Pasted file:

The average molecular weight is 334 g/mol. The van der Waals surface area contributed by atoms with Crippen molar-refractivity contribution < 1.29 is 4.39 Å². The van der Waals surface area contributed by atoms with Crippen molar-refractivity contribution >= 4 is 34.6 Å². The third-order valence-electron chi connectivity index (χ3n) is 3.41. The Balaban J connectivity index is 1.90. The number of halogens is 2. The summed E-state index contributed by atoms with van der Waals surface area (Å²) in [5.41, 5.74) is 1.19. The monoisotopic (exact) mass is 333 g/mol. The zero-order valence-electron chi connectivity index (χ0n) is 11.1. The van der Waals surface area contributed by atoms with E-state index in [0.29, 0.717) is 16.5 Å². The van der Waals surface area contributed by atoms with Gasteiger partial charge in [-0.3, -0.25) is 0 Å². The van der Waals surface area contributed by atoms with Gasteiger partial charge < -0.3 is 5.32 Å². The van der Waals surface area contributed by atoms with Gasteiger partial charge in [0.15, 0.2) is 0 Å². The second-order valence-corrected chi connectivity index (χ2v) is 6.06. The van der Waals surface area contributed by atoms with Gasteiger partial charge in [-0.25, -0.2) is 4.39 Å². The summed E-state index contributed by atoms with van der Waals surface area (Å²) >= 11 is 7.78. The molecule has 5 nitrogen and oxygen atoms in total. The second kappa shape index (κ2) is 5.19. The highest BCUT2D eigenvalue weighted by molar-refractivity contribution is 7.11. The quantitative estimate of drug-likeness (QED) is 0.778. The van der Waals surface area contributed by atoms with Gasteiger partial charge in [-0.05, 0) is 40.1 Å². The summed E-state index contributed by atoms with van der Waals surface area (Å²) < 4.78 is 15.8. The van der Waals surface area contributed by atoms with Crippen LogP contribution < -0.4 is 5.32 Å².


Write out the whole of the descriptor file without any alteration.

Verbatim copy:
The average molecular weight is 334 g/mol. The van der Waals surface area contributed by atoms with Crippen molar-refractivity contribution < 1.29 is 4.39 Å². The van der Waals surface area contributed by atoms with Crippen molar-refractivity contribution >= 4 is 34.6 Å². The third-order valence-electron chi connectivity index (χ3n) is 3.41. The Balaban J connectivity index is 1.90. The number of halogens is 2. The summed E-state index contributed by atoms with van der Waals surface area (Å²) in [5.41, 5.74) is 1.19. The monoisotopic (exact) mass is 333 g/mol. The zero-order valence-electron chi connectivity index (χ0n) is 11.1. The van der Waals surface area contributed by atoms with E-state index in [0.29, 0.717) is 16.5 Å². The van der Waals surface area contributed by atoms with Gasteiger partial charge in [-0.3, -0.25) is 0 Å². The van der Waals surface area contributed by atoms with Gasteiger partial charge < -0.3 is 5.32 Å². The van der Waals surface area contributed by atoms with Gasteiger partial charge in [0.15, 0.2) is 0 Å². The second-order valence-corrected chi connectivity index (χ2v) is 6.06. The van der Waals surface area contributed by atoms with Gasteiger partial charge in [-0.25, -0.2) is 4.39 Å². The summed E-state index contributed by atoms with van der Waals surface area (Å²) >= 11 is 7.78. The molecule has 5 nitrogen and oxygen atoms in total. The second kappa shape index (κ2) is 5.19. The highest BCUT2D eigenvalue weighted by molar-refractivity contribution is 7.11. The quantitative estimate of drug-likeness (QED) is 0.778. The van der Waals surface area contributed by atoms with Gasteiger partial charge in [-0.05, 0) is 40.1 Å². The summed E-state index contributed by atoms with van der Waals surface area (Å²) < 4.78 is 15.8. The van der Waals surface area contributed by atoms with Crippen LogP contribution < -0.4 is 5.32 Å².